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Recent Research on Alcohol's Links to Dementia

By: Leigh Sexton - Updated: 26 Nov 2012 | comments*Discuss
Alcoholism Dementia Memory Loss Mental

Recent newspaper articles have suggested that alcohol could be a major cause of dementia and that British people in particular may be about to suffer from problems with their memories, while they are still in their forties, or so the Daily Mail claimed, stating that alcohol could be a major contributor to ‘one in four cases of dementia’.

What’s the truth behind this claim, which suggests that a real epidemic of alcohol-linked mental problems could be about to hit the older population?

First, the sample was very small – only 55 participants completed the entire study and of that number, only 26 were classed as detoxified dependent drinkers, which is the medical term for alcoholics who have given up alcohol completely for a substantial period of time.

Second, the study was not established to discover what caused the memory deficits, only that they existed. It does appear to show that alcohol-dependent drinkers have more problems recalling specific autobiographical memories than non-alcohol dependent drinkers but it doesn’t show whether the difficulty is caused by alcohol or by other mental health issues that are associated with substance abuse.

How Was The Study Organised?

The 26 detoxified drinkers were put with with 29 non-dependent drinkers and both groups were tested for a variety of mental health functions, such as symptoms of depression as well as taking part in an Autobiographical Memory Test which is what the results were based on. This test offers a cue to the participant who is then asked to recall a personal memory that is specific to that cue, such as the first time they experienced a particular event. As an example, a participant might be shown a Christmas card and asked to talk about the earliest Christmas they can remember. Every participant was questioned 18 times about different cues.

The Study’s Outcomes

This study found that alcohol dependent individuals had fewer distinctive personal memories than other people, with an average of 9.15 compared to 13.72. This difference was statistically significant - it could not be explained away by chance. This meant that when questioned, people who had been alcohol dependent had fewer memories of their own past that they could relate to a universal cue. While dependent drinkers could only remember a personal experience in their early years for 51% of the cues, non-dependent drinkers could recall a memory over 75% of the time. Dependent drinkers also took more time to identify a memory – around five seconds longer on average - and had higher depression scores.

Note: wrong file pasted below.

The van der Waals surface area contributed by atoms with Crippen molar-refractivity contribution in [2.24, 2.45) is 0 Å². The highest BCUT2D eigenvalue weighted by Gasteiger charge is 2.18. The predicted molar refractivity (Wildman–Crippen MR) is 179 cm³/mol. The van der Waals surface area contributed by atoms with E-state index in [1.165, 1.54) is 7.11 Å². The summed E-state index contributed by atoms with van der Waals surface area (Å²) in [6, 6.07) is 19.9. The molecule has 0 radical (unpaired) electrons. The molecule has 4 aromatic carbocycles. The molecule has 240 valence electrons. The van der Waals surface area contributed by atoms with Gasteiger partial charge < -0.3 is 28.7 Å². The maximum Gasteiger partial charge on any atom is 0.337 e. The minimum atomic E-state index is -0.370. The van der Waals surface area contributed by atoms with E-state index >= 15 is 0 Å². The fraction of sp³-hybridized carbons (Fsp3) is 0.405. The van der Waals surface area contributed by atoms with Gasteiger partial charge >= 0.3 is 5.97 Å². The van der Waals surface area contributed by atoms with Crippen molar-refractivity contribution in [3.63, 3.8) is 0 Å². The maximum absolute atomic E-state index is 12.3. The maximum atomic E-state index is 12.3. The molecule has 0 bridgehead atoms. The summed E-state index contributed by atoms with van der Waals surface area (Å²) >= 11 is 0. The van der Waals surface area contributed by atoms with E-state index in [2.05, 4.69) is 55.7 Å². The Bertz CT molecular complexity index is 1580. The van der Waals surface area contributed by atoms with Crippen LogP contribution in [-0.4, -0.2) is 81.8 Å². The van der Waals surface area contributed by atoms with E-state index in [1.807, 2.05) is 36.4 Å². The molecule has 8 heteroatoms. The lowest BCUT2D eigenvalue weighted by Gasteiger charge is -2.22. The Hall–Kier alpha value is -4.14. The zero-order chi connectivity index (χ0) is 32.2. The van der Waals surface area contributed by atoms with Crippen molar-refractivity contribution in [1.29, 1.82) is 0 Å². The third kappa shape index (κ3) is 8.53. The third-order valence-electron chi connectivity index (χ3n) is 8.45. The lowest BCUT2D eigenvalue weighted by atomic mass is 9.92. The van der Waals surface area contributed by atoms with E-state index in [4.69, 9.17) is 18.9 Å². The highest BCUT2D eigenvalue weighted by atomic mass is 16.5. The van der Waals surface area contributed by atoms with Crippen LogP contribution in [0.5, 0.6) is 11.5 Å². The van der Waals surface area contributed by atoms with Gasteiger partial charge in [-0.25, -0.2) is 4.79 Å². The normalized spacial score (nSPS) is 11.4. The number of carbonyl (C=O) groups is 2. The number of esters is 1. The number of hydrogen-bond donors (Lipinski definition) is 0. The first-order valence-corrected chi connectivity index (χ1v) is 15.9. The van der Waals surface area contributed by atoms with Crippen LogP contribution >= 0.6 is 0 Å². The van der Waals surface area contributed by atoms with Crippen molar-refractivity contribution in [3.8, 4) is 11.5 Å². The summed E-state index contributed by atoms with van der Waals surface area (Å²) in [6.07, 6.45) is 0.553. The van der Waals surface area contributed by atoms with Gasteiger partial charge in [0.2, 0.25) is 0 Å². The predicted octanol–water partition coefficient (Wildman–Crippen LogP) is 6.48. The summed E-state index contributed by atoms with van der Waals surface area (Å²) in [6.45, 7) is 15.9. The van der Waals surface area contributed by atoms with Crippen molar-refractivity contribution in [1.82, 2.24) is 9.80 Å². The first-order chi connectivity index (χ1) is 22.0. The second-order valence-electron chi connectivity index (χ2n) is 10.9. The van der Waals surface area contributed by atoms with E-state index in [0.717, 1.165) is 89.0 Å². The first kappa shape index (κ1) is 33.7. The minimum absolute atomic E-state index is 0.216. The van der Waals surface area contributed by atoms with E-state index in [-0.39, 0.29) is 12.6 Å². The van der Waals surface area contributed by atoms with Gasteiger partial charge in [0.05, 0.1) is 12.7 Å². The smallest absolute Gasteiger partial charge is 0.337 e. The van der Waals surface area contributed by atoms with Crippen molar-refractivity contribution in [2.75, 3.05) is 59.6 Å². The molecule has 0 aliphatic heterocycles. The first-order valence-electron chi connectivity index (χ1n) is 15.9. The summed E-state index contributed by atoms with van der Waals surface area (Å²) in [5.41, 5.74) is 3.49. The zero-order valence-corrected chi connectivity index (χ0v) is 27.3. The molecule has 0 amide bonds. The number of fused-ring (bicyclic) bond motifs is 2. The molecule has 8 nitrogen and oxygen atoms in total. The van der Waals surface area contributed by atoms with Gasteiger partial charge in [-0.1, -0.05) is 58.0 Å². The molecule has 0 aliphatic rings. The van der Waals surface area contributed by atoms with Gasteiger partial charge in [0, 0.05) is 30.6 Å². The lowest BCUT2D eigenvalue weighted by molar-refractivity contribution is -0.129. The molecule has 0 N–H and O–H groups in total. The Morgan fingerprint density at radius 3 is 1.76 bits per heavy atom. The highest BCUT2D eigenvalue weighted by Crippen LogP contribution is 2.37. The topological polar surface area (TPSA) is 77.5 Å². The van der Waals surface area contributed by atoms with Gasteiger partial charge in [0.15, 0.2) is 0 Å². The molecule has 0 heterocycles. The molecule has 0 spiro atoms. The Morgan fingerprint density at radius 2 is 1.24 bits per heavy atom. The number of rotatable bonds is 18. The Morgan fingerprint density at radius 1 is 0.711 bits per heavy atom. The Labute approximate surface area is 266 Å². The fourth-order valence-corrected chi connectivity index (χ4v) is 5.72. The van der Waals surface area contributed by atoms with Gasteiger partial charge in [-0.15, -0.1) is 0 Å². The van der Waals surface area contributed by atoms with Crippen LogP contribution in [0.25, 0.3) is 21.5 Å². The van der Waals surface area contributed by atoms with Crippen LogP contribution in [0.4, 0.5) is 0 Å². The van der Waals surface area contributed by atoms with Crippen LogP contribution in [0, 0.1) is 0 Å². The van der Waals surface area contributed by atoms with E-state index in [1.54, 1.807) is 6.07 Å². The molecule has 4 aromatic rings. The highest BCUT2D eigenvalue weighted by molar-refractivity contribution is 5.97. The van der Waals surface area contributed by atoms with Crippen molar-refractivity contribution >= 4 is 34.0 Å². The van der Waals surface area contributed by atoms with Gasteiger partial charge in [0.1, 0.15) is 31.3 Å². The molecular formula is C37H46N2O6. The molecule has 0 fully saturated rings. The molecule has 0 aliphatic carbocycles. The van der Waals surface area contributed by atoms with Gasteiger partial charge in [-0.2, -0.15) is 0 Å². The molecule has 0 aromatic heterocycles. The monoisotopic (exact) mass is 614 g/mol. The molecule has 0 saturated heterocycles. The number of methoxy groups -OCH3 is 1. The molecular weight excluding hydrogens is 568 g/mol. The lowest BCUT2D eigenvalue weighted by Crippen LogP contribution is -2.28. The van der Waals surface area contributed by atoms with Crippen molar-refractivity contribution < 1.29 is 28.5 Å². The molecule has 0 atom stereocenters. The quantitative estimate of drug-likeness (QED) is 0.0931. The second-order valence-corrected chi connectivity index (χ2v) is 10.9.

What Does This Mean For Treatment Of Alcoholics?

The research suggests that detoxified dependent drinkers demonstrate reduced memory skills which are very similar to those of other clinical conditions like depression or severe mental trauma. This is different to the condition Wernicke-Korsakoff syndrome (so called 'wet brain') which is a brain deterioration found only in alcoholics and those who have had drastic and rapid weight loss, thyrotoxicosis, cancer or renal dialysis. Wernicke-Korsakoff syndrome in drink dependent individuals does affect memory and can be fatal. While it can be treated when caused by other conditions, when it is linked to excess alcohol consumption it often resists treatment and can lead to institutionalisation for the rest of life.

While alcohol-related dementia is known to accounts for 10-24% of all cases of dementia worldwide, it’s not clear how alcohol interacts with dementia: whether it causes dementia to develop or whether dementia causes excessive drinking, or if there is a more complex interrelationship between these and other conditions.

In future, alcohol dependent people may be assessed for the onset of dementia much earlier, and studies of dementia sufferers will try to establish the causes of the relationship between memory loss, dementia and alcoholism and whether certain kinds of drinking, particularly the kinds of binge-drinking popular in the UK, contribute to the three conditions.

It is important to be aware that such a small study may have many evidence gaps – for example there may be links between the people in the study in terms of genetics, diet or behaviour that contribute to their conditions but were not picked up in the research.

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